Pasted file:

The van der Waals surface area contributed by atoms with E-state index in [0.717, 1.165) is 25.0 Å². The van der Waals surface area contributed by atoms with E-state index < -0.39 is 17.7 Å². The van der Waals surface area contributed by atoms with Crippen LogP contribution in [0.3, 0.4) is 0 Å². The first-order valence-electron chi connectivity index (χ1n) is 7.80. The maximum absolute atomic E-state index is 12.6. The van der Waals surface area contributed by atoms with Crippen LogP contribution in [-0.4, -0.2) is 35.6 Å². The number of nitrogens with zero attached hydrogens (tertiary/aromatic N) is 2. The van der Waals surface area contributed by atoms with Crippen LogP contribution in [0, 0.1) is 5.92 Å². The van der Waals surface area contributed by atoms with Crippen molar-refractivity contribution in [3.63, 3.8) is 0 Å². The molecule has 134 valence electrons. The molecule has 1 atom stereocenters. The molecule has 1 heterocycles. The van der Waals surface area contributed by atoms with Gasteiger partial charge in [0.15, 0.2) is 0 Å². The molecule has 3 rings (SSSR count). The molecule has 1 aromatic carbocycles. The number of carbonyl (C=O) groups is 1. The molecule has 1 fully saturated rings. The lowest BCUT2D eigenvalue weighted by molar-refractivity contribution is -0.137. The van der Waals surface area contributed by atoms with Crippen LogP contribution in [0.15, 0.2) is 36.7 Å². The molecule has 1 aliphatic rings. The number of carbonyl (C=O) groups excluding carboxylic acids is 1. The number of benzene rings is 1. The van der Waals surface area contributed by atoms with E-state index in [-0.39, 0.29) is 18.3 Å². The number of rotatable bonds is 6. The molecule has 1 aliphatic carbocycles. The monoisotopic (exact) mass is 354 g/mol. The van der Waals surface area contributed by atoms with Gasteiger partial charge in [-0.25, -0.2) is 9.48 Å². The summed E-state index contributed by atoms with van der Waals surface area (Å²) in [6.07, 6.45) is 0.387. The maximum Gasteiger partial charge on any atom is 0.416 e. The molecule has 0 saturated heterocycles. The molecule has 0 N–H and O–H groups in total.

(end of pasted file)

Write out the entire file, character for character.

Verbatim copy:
The van der Waals surface area contributed by atoms with E-state index in [0.717, 1.165) is 25.0 Å². The van der Waals surface area contributed by atoms with E-state index < -0.39 is 17.7 Å². The van der Waals surface area contributed by atoms with Crippen LogP contribution in [0.3, 0.4) is 0 Å². The first-order valence-electron chi connectivity index (χ1n) is 7.80. The maximum absolute atomic E-state index is 12.6. The van der Waals surface area contributed by atoms with Crippen LogP contribution in [-0.4, -0.2) is 35.6 Å². The number of nitrogens with zero attached hydrogens (tertiary/aromatic N) is 2. The van der Waals surface area contributed by atoms with Crippen LogP contribution in [0, 0.1) is 5.92 Å². The van der Waals surface area contributed by atoms with Crippen molar-refractivity contribution in [3.63, 3.8) is 0 Å². The molecule has 134 valence electrons. The molecule has 1 atom stereocenters. The molecule has 1 heterocycles. The van der Waals surface area contributed by atoms with Gasteiger partial charge in [0.15, 0.2) is 0 Å². The molecule has 3 rings (SSSR count). The molecule has 1 aromatic carbocycles. The number of carbonyl (C=O) groups is 1. The molecule has 1 fully saturated rings. The lowest BCUT2D eigenvalue weighted by molar-refractivity contribution is -0.137. The van der Waals surface area contributed by atoms with Crippen LogP contribution in [0.15, 0.2) is 36.7 Å². The molecule has 1 aliphatic rings. The number of carbonyl (C=O) groups excluding carboxylic acids is 1. The number of benzene rings is 1. The van der Waals surface area contributed by atoms with E-state index in [-0.39, 0.29) is 18.3 Å². The number of rotatable bonds is 6. The molecule has 1 aliphatic carbocycles. The monoisotopic (exact) mass is 354 g/mol. The van der Waals surface area contributed by atoms with Gasteiger partial charge in [-0.25, -0.2) is 9.48 Å². The summed E-state index contributed by atoms with van der Waals surface area (Å²) in [6.07, 6.45) is 0.387. The maximum Gasteiger partial charge on any atom is 0.416 e. The molecule has 0 saturated heterocycles. The molecule has 0 N–H and O–H groups in total.